How to fix a pinhole leak – 4 ways to repair a pinhole in your pipe

Knowing how to fix a pinhole leak in a copper pipe can save a lot of money in plumber's fees
Copper water pipes
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A pinhole leak is one of the most common types of pipe repair that we get asked about – and knowing how easy it can be to fix one can often save you a small fortune in avoidable plumber’s fees.

Most pinhole leaks in domestic copper pipes are a result of pitted corrosion on the inside of the pipe breaking through to the outside, causing the tiniest of cracks to appear. When this happens, water in the pipe begins to leak out of the damaged section.

Because it is impossible to protect the inside of pipework and control what is going on within systems, preventing pitted corrosion is extremely difficult.

Nobody is able to conclusively say what causes pitted corrosion, either. It could be happening for a whole host of reasons; high levels of chlorine in your water supply; a problem with the water pressure; or corrosion particles escaping another rusted component, such as a boiler, and building up on the inside of the pipe.

Pinhole leaks are not just restricted to copper pipes corroding away. Accidentally drilling into a pipe can cause a pinhole in materials including steel and cast iron. Being able to fix a pinhole leak is a skill that can serve you well in any number of applications.

So, how exactly do you fix a leaking pipe with a pinhole? Here are four easy methods.

Fix a pinhole leak using epoxy putty

Because pinhole leaks are small, the easiest repair method is to fill them with epoxy putty. The best tool for the job is an epoxy putty stick, which combines the resin and the hardener in a pre-measured format.

To use an epoxy putty stick, you tear off the amount of putty required and knead it by hand. The putty will quickly turn to a uniform colour, at which point you push it into the pinhole. It will then cure and harden, filling and sealing the pinhole.

Repairs made with epoxy putty are long lasting but not permanent. To reinforce the pinhole pipe repair and turn it into a permanent solution, you can overwrap the putty with a pipe repair bandage. When the resin infused in the bandage is activated, it will cure to provide a rock hard, impact resistant layer over the initial repair.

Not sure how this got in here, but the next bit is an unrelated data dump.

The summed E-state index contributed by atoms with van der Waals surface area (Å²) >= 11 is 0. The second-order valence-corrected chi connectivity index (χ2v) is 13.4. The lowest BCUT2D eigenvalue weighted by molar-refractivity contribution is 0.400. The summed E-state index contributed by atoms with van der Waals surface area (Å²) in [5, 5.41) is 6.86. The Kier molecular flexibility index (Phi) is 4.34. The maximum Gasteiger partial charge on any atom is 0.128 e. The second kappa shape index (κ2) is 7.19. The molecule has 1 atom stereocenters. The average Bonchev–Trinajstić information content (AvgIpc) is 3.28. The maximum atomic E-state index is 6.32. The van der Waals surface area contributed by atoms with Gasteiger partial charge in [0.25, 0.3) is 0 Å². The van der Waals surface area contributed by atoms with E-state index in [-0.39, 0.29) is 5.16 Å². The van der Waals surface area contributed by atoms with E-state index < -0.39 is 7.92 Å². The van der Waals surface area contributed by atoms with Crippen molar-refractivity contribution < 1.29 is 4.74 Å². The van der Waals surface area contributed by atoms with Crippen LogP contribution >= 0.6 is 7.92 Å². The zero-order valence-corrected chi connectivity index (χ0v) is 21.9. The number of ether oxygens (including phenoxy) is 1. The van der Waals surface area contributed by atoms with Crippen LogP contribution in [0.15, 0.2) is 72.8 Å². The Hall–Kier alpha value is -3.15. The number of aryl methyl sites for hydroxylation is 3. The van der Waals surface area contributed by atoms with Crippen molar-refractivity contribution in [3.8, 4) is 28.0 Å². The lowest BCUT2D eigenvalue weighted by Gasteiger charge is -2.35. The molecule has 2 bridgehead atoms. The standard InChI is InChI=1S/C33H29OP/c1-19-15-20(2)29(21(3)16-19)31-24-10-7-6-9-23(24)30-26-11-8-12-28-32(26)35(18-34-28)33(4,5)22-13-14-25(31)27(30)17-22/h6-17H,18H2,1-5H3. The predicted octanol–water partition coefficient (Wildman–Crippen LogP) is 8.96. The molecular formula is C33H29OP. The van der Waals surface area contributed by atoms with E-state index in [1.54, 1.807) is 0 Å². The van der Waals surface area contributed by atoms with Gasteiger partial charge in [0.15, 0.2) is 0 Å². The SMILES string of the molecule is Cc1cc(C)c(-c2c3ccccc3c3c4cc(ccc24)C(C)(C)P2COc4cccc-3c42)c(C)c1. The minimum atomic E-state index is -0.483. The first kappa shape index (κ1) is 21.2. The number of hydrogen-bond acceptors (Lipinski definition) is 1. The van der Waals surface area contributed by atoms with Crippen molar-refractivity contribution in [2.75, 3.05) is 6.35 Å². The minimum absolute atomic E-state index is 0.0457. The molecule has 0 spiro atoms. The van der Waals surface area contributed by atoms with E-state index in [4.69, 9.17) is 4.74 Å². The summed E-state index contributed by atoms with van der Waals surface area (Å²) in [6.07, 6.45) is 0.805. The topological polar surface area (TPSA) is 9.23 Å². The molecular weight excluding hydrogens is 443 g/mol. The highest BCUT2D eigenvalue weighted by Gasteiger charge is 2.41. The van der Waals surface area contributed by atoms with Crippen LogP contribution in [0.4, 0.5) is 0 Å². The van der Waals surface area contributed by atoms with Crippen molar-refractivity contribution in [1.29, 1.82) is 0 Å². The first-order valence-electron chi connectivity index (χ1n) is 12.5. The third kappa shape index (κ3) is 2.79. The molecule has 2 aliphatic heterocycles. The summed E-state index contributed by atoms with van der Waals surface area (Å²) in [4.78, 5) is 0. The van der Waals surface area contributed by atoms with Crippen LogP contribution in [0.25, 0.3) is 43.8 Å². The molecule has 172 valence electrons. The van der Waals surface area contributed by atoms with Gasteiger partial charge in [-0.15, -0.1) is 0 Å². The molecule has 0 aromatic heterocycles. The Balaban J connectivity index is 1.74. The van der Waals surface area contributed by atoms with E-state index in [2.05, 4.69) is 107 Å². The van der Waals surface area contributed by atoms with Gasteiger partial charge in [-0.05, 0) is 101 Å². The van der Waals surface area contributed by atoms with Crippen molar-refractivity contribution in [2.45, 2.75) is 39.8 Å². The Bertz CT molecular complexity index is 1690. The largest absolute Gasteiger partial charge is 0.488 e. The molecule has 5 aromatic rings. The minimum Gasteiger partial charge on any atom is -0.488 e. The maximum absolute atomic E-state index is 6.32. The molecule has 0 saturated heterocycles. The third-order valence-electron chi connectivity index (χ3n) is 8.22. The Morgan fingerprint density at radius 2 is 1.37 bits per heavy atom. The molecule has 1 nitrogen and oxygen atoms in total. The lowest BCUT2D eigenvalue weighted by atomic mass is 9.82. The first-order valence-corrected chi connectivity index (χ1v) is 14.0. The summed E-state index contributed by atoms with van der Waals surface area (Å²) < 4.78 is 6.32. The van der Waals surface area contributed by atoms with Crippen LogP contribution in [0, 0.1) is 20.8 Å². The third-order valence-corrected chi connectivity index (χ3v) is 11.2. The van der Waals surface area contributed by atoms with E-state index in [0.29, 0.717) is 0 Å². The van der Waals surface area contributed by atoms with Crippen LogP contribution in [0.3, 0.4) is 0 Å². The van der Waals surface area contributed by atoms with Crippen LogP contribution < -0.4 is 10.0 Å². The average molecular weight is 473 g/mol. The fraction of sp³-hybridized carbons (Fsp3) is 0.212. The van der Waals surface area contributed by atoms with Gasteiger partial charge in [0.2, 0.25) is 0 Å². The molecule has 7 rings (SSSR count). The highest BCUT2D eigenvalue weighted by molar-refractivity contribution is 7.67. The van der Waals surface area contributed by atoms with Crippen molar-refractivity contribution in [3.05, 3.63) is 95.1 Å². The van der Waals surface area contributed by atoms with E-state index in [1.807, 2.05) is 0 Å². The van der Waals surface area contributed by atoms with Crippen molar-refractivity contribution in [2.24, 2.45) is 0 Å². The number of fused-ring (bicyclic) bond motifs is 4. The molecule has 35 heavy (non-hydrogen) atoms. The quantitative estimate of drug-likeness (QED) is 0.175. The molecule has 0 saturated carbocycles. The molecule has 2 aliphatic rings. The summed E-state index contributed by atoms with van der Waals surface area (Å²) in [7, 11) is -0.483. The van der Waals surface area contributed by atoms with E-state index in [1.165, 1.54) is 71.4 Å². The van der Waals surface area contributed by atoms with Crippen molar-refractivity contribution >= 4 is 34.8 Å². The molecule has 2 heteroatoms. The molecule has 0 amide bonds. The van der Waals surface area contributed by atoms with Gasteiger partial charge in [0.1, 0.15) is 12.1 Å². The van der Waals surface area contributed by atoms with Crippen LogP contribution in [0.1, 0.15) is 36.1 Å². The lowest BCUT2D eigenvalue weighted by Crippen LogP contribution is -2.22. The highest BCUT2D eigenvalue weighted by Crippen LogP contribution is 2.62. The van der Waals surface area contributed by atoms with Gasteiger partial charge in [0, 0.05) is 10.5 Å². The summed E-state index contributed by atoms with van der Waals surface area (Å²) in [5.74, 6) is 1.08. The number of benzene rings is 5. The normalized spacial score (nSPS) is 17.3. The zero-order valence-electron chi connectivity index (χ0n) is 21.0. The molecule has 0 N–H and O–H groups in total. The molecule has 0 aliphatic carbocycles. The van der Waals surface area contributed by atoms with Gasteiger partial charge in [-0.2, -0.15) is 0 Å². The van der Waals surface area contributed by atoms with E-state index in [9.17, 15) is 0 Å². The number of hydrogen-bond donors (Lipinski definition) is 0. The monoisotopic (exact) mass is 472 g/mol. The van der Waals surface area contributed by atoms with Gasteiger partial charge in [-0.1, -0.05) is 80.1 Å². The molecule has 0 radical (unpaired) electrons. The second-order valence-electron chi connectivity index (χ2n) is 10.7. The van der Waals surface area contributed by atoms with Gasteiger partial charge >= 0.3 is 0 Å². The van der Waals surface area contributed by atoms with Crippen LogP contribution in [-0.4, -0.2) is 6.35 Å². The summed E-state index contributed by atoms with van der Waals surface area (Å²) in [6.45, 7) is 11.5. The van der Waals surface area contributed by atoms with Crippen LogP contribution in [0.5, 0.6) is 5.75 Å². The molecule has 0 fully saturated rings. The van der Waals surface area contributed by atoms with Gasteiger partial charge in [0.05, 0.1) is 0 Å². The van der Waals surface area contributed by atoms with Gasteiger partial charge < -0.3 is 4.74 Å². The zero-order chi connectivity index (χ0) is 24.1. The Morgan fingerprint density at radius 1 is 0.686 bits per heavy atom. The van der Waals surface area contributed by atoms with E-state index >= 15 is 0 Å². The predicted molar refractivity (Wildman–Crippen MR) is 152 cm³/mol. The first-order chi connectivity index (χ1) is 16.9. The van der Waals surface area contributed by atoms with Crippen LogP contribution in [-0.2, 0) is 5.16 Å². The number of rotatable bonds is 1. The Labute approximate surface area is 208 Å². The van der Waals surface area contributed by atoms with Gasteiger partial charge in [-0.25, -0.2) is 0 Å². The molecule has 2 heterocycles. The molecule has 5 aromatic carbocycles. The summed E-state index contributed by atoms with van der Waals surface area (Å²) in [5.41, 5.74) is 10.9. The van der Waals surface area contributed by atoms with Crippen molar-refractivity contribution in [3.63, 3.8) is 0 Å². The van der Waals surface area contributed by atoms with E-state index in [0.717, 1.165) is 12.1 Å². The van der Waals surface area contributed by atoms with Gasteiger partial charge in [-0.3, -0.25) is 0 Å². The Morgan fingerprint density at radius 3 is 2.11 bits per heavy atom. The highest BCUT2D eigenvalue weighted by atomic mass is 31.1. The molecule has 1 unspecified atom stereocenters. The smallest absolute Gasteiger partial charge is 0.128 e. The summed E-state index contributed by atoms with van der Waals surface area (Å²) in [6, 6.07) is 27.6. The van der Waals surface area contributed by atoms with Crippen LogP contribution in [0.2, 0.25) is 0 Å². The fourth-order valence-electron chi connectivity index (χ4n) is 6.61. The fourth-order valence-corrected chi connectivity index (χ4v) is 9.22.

Repair a pinhole leak using pipe repair tape

One downside of epoxy putty is that it will struggle to bond with pipes when water pressure cannot be turned off – the higher the water pressure, the less chance of a successful repair.

In these instances, a good alternative is a waterproof pipe repair tape. Such tapes are made from self-fusing silicone and when stretched and wrapped around a pinhole, will form a solid rubber band over the leak area for a pressure resistant repair.

Just like with epoxy putty, a pinhole leak repair made with waterproof repair tape can be reinforced with a pipe repair bandage for an added layer of protection.

Fixing a pinhole leak with a pipe repair clamp

Pipe repair clamps provide another straightforward method of repair for a pinhole leak. They consist of a metal sleeve with a flexible pad of rubber inside.

The clamp is placed over the area of pipe requiring repair. When the screws on the clamp are tightened, it will bolt down and encompass the pipe, sealing the pinhole leak.

There are limitations to pipe repair clamps. Because they must encompass the pipe, they can only be applied to straight sections.

If the pinhole leak is on a tee or an elbow – as is often the case when pitted corrosion is the culprit – then a clamp will not provide an effective repair.

Replacing pitted pipes

If you are unfortunate enough to suffer from pinhole leaks on a frequent basis, then this is often a sign of extensive pitted corrosion throughout your pipework system.

In this instance, you may be better off replacing the damaged sections of pipe as high levels of pitted corrosion can lead to much more serious issues than pinholes.

The older your pipes, the more likely they are to need replacing. The lifespan of copper pipe can be anywhere between 20 and 50 years depending on the workload placed upon the system.

If your property is served by copper pipes over 20 years old and pinhole leaks are becoming a recurring issue, then it might be time to consider pipe replacement rather than repair.

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